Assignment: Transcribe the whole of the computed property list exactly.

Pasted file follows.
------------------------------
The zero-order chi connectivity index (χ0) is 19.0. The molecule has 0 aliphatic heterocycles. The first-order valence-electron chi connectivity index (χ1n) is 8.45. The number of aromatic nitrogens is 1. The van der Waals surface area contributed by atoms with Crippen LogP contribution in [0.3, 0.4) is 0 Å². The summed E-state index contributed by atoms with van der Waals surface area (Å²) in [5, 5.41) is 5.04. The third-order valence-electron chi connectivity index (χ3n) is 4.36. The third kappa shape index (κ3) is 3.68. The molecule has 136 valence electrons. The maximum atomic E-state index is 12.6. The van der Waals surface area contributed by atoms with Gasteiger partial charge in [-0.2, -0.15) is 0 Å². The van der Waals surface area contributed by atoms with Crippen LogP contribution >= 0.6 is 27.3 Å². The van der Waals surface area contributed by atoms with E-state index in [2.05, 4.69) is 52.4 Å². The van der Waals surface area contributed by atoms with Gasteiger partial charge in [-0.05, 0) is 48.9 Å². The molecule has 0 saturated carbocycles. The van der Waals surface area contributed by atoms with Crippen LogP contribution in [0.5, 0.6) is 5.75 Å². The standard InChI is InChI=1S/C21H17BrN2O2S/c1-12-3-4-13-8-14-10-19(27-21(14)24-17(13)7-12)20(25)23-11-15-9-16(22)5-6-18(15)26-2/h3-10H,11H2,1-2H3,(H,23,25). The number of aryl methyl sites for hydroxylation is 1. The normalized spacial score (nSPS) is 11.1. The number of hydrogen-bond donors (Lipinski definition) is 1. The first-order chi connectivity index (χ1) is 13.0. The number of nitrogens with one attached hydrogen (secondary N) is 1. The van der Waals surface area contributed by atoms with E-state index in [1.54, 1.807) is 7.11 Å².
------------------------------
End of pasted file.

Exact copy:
The zero-order chi connectivity index (χ0) is 19.0. The molecule has 0 aliphatic heterocycles. The first-order valence-electron chi connectivity index (χ1n) is 8.45. The number of aromatic nitrogens is 1. The van der Waals surface area contributed by atoms with Crippen LogP contribution in [0.3, 0.4) is 0 Å². The summed E-state index contributed by atoms with van der Waals surface area (Å²) in [5, 5.41) is 5.04. The third-order valence-electron chi connectivity index (χ3n) is 4.36. The third kappa shape index (κ3) is 3.68. The molecule has 136 valence electrons. The maximum atomic E-state index is 12.6. The van der Waals surface area contributed by atoms with Gasteiger partial charge in [-0.2, -0.15) is 0 Å². The van der Waals surface area contributed by atoms with Crippen LogP contribution >= 0.6 is 27.3 Å². The van der Waals surface area contributed by atoms with E-state index in [2.05, 4.69) is 52.4 Å². The van der Waals surface area contributed by atoms with Gasteiger partial charge in [-0.05, 0) is 48.9 Å². The molecule has 0 saturated carbocycles. The van der Waals surface area contributed by atoms with Crippen LogP contribution in [0.5, 0.6) is 5.75 Å². The standard InChI is InChI=1S/C21H17BrN2O2S/c1-12-3-4-13-8-14-10-19(27-21(14)24-17(13)7-12)20(25)23-11-15-9-16(22)5-6-18(15)26-2/h3-10H,11H2,1-2H3,(H,23,25). The number of aryl methyl sites for hydroxylation is 1. The normalized spacial score (nSPS) is 11.1. The number of hydrogen-bond donors (Lipinski definition) is 1. The first-order chi connectivity index (χ1) is 13.0. The number of nitrogens with one attached hydrogen (secondary N) is 1. The van der Waals surface area contributed by atoms with E-state index in [1.54, 1.807) is 7.11 Å².